The Charity “Model”

Before and during the holiday season, we were inundated with supplications from various charities, especially the ones to whom we’ve given in the past. We’ve managed to gently request that most of them stop calling – which has to be done on a charity by charity basis, because they’re exempt from the blanket provisions of the “do not call” list – and we’ve also informed them that we will not EVER pledge or respond to telecommunications requests for funds.  Even so, the postal and internet supplications continue ad infinitum… or so it seems.

No matter what one gives, it’s never enough. There are more homeless orphans, political prisoners, third world inhabitants needing medical care, starving refugees, endangered species, abandoned and homeless pets… the list and the needs are truly endless.  I understand that.

What drives me up the wall is that many of those charities and causes in which I believe and which I support seem to increase their petitions – even though my wife and I only give to them once each year and request that they not bother us more than once each year.  Now… I know that almost all fundraisers are taught to “develop” their clientele and press for more funds from those whose donations show they are sympathetic.  For what it’s worth, I’ve served notice that pestering us for more support is more likely to get them less… and that other worthy and less obnoxious causes may well get what they used to receive.

There’s also the question of “gratitude.”  One state university with which my wife and I are acquainted has adopted a de facto policy of not acknowledging “small” contributions, those under $1,000.  Apparently, the development office can’t be bothered.  Interestingly enough, the small “Ivy League” college from which I graduated responds to donations of any size with not only a receipt, but a personal letter, often with a hand-penned personal notation, to donations of any size – and in the early years after my graduation, some of my contributions were modest indeed.  Just guess which institution has been more successful in raising funds, and has an alumni participation rate of over 70%.

In her time as the head of several local non-profit arts/music organizations, my wife has had to raise funds, and she made it a policy to hand-write thank-yous to every single donor.  In every case, the organization was in debt when she took over, and in every case, the number of donors rose, and she turned it over to her successor with a healthy surplus.  She’s adopted a similar policy as the chair of a national educational music association… and again the outcome of recognizing donors has resulted in a significant and healthy increase in donations and support.

Yes, in economic hard-times, people often cannot contribute as much or as often as once they may have, even though the needs are often greater, but those who give don’t like to be pestered and guilt-tripped, and they would like a little personal recognition for their concern and generosity.

It’s something to think about anyway.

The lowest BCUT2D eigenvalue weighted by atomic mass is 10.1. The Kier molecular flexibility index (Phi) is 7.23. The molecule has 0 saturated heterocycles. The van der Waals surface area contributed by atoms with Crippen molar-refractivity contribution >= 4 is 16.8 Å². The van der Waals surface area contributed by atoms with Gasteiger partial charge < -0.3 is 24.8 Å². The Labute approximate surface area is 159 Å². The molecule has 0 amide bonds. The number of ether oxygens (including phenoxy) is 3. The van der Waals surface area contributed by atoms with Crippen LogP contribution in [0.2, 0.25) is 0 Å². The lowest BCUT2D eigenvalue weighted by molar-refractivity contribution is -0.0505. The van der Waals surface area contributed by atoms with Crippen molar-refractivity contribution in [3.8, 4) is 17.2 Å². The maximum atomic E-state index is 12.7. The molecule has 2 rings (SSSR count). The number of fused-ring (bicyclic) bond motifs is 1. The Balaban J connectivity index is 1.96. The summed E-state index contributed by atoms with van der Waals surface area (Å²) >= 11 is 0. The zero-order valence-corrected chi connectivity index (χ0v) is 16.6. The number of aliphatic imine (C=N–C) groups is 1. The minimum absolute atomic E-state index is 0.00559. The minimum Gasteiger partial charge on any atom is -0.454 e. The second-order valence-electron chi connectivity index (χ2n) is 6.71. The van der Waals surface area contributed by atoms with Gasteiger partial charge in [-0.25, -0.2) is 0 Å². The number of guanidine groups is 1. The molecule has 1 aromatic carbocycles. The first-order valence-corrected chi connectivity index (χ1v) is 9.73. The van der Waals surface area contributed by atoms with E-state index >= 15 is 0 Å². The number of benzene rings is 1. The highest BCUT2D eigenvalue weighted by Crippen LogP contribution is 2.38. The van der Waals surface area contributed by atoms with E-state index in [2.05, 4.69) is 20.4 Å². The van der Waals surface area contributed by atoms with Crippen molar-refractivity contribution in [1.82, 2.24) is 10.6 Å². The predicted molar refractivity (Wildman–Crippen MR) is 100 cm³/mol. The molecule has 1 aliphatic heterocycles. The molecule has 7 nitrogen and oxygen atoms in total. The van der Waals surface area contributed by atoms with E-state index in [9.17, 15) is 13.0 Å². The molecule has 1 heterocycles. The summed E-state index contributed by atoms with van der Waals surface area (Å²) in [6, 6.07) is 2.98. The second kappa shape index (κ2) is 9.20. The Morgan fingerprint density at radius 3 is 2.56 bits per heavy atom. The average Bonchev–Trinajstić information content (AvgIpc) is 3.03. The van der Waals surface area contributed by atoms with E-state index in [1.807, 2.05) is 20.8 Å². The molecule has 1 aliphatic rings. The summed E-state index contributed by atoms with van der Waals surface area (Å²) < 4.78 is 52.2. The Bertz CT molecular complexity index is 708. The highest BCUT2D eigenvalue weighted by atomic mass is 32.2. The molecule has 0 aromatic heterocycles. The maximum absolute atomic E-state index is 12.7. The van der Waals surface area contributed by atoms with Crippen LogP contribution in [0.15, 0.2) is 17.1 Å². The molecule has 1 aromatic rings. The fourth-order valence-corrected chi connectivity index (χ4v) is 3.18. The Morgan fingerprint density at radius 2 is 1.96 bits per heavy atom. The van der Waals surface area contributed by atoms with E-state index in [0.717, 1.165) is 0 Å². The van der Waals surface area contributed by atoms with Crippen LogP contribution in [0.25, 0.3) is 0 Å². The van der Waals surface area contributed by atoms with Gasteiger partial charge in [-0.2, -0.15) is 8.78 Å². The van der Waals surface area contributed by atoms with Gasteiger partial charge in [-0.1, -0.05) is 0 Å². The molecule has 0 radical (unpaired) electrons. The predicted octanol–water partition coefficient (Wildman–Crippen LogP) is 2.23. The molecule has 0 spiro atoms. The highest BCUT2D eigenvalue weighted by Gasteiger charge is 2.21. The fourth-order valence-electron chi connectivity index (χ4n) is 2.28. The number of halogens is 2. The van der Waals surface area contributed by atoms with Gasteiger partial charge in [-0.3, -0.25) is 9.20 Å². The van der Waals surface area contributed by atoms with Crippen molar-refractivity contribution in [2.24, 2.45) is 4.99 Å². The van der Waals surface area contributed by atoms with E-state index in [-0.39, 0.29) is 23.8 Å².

3 thoughts on “The Charity “Model””

  1. Wayne Kernochan says:

    In the run-up to the holidays, I happened to be in an office next to a telecall outfit to whom the local firefighters had outsourced their annual solicitation of contributions. Everyone was approaching the job with enthusiasm and a will to see the drive succeed, but it was plain from overhearing the conversations that there was a push to call as many people as possible, even if they were not going to give, to try to push them to give more than they initially said, and to get minimally trained people to do the calling job on the cheap. I don’t think the firefighters would have done better; but I do think that many of the people contacted were left far more annoyed and more likely to avoid the call next year than necessary.

    I was taught in B school that this was the difference between marketing and sales: marketing understood that just trying to sell the most at the least cost was counterproductive over the long term. In my stints in businesses and consulting with them, I find that perhaps the majority of organizations don’t get the message — because the costs are more obvious. Instead, they apply the latest business theory blindly. And it doesn’t affect them obviously even in the long run, because most other firms are doing the same thing. Many firms in my industry still haven’t figured out that bad help desks have long-term bad effects on the bottom line.

    I suppose this is just to agree with you, and to say that this kind of personal recognition is not only more effective, it makes good sense as a business strategy in a lot more areas than giving.

  2. R. Hamilton says:

    Treating people as human beings first rather than simply as revenue providing units is usually more effective, especially if one wishes to deal with them more than once.

  3. Mayhem says:

    I am currently living in London, where one of the perils of the streets is the everpresent ‘chugger’ or ‘Charity Mugger’. The charities hire attractive young students to stand at the exits to the underground stations and convince people to donate to particular causes.
    The temporary donations, like during Breast Cancer Week or similar are people with buckets – you’ll see them for a day or two and then thats it for the year. They take loose change and are grateful for what they get.

    The worse ones are the established organisations – Red Cross, Greenpeace, Oxfam etc. They are specifically banned from taking cash donations, instead they ask you sign up for a regular donation of ‘just a few pounds’ directly from your bank account. The reason being once you sign up, you’ll often forget you did and they can keep extracting funds out of you until you specifically cancel the payments.

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